County council bosses are planning a U-turn over some cuts to adult care services.
In February a number of Northants charities and voluntary organisations which provide services for deaf and blind people were told their funding was to end as part of widescale cuts.
But now it looks like some services could have their funding reinstated as the top officer in charge of adult services Anna Earnshaw is asking Northamptonshire County Council’s cabinet to approve new short-term contracts.
The cuts worth £400,000 were to be levied against adult discretionary care services, which provide for deaf and blind people and those on the edge of mental health need.
The move was widely condemned by local charities who said the impact on those in need would be huge.
The new report, which will be considered on May 8, says: “The purpose of the report is to formalise current contractural arrangements with existing providers. This approach will also ensure the continuity of service and without it the service will be forced to make arrangements to end the existing services affected and potentially move existing services users to new providers.”
Organisations whose service provision had been threatened have not yet had any communication from NCC about the change of plans.
Chief executive of DeafConnect Joanna Steel, which provides services for 400 adults, said she had to search for council papers online to find out any information.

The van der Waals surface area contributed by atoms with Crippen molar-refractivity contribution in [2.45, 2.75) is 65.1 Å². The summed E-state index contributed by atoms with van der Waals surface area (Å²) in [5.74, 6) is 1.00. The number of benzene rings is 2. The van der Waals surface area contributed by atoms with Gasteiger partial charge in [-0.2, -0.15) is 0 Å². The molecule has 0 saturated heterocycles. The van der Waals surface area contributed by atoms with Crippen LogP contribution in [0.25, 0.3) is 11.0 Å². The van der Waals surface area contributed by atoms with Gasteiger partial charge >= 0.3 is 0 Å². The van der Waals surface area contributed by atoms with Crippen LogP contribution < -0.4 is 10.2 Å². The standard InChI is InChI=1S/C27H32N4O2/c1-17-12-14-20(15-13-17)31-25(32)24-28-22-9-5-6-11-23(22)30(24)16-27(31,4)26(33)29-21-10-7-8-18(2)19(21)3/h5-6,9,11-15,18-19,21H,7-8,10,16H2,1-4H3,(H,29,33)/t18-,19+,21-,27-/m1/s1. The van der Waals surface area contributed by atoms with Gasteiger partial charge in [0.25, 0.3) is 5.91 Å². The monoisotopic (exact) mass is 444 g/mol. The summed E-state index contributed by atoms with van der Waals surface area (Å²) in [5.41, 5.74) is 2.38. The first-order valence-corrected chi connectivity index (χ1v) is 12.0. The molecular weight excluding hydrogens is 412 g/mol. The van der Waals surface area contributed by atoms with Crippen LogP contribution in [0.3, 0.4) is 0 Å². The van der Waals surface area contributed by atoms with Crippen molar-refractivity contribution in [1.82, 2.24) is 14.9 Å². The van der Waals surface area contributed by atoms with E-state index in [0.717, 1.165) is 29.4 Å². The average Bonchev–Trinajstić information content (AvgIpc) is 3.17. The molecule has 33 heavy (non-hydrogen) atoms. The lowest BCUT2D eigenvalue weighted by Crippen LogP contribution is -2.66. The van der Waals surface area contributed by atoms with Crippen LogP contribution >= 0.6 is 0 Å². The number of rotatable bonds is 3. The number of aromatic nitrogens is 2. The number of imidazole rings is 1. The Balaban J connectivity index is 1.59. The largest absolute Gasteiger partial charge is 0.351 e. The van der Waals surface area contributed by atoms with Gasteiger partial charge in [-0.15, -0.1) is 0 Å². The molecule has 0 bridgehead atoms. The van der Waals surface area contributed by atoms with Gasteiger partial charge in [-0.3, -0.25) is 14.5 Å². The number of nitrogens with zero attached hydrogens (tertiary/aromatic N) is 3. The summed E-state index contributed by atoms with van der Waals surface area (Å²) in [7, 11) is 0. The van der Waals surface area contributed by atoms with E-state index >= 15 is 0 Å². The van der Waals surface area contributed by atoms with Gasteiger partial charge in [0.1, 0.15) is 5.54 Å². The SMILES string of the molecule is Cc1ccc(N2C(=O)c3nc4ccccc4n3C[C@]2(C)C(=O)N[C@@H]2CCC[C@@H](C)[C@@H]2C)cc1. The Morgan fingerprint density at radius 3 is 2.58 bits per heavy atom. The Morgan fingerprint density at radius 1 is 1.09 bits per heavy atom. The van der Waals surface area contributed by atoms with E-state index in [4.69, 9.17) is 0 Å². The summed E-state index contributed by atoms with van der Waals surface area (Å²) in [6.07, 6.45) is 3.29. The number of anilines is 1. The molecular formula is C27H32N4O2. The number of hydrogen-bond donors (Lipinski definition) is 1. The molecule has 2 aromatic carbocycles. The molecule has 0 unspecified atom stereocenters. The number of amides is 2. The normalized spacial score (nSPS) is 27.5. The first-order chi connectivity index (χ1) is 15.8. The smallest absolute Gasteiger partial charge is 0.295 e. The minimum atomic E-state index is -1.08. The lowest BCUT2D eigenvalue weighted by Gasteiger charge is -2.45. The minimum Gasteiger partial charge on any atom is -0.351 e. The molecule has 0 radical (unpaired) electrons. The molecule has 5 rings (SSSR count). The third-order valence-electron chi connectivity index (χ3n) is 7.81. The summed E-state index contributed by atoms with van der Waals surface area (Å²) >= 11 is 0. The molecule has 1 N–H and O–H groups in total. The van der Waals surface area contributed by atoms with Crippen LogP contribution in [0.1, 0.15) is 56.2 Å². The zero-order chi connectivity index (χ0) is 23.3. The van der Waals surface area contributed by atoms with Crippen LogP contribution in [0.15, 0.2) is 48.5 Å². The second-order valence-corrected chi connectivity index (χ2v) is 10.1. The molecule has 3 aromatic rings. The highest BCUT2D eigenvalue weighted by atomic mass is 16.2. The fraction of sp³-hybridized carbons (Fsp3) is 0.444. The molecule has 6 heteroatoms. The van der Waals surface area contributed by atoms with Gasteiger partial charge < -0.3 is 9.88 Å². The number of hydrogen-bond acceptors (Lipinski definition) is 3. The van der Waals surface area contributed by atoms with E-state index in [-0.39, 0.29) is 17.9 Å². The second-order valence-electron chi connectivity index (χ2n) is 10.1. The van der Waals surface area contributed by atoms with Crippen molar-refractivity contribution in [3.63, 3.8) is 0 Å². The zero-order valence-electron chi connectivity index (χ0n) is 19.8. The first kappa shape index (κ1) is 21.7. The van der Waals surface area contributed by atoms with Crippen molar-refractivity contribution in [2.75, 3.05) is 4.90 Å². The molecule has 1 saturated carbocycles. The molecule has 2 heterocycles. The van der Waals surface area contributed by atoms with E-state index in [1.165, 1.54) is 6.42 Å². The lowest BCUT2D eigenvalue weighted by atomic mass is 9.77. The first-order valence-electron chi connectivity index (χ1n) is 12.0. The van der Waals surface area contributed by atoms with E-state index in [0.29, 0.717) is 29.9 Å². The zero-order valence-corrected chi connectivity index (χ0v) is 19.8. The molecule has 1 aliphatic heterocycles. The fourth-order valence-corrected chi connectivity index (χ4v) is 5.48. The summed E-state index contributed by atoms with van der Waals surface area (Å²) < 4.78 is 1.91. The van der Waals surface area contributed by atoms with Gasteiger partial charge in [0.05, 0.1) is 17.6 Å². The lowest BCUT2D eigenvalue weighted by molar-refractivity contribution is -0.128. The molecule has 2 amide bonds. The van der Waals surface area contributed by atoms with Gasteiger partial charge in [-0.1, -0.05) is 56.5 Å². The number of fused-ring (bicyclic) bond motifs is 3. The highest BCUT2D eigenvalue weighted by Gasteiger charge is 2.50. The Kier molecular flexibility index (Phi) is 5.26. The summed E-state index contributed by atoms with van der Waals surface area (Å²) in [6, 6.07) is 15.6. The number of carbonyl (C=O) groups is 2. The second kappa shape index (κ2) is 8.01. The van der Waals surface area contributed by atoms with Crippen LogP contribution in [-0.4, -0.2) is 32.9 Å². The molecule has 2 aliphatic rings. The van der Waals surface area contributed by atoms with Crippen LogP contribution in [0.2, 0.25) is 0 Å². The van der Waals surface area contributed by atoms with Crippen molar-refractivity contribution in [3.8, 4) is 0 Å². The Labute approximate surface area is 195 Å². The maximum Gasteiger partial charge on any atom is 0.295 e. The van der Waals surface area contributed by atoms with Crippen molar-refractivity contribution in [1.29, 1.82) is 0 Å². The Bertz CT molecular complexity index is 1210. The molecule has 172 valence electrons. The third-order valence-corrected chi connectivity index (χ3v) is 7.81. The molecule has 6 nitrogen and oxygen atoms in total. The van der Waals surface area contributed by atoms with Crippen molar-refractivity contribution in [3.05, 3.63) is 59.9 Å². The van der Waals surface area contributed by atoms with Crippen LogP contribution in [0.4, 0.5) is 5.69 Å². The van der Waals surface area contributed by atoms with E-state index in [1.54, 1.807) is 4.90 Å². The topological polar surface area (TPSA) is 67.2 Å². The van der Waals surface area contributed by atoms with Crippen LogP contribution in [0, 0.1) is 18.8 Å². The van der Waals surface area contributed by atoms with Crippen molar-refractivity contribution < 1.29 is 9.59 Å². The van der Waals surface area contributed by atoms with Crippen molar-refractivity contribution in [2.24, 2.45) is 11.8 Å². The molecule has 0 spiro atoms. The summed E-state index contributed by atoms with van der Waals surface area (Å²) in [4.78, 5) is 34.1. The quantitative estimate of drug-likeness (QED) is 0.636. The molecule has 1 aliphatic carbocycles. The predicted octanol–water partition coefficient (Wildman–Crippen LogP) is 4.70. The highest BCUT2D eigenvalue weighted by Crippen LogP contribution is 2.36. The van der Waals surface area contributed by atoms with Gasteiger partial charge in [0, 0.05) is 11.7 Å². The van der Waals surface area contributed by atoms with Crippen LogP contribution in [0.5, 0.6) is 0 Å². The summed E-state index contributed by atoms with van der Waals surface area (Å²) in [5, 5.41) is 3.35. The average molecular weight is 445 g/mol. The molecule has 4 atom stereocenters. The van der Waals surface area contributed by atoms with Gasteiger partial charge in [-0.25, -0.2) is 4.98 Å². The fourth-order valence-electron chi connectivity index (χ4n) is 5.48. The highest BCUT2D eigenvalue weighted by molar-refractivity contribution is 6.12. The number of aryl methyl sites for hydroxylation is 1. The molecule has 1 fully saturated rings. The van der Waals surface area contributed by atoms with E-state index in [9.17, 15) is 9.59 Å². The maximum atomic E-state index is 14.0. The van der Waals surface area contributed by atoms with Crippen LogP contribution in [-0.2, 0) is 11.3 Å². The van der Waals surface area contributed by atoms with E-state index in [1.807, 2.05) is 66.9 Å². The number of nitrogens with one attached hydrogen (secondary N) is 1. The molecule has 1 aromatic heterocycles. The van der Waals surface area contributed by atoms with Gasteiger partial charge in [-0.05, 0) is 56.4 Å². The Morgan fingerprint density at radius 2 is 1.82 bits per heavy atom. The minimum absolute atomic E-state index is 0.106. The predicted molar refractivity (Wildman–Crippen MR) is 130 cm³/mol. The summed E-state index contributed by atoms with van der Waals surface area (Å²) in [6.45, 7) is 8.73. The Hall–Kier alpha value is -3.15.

She said: “This is good news that our funding looks to be back on the agenda, but it is incredibly disappointing that we have not heard anything from anyone at the county council.
“As a voluntary sector we have struggled to work with Northamptonshire County Council as they have never respected the contribution we make under the prevention agenda.
“We plug a huge gap in what is statutorily provided against what is needed.”
Alex Lohman, chief executive of the Northamptonshire Association for the Blind (NAB), said he had also not heard anything from the authority and had not had a response to a letter protesting against the cuts.
The new contract for DeafConnect could be worth £37,800 and the NAB contract is proposed at £70,219.
Once these short-term contracts are agreed the adult social care department then plans to create a commissioning procurement programme.
The adult social services provision has been in trouble for some time, as the need in Northamptonshire has been increasing while funding provided by central government has been decreasing.
The service is also understaffed and currently has 51 vacancies in a 306-capacity workforce.
The new report says a high turnover of staff and managers over the past few years had led to a lack of planning and oversight of contracts. A number of contracts which Anna Earnshaw is now looking to formalise actually ran out in March 2017.
And the service is still facing severe difficulties with a number of complaints to sift through.
The report says: “Despite the recent work on backlogs across Adult Social Services there are still a large number of supplier letters, complaints and claims to be addressed and reviewed.”
NCC’s failed ‘next generation’ model masterminded by previous chief executive Paul Blantern has led to a series of recent changes in the adult social care department.
In 2013 limited company Olympus Care Services was established and had a remit for areas such as dementia care and care for people at home. However, at the start of this year the service and its 2,000 staff were bought back in house and realigned with all other adult services.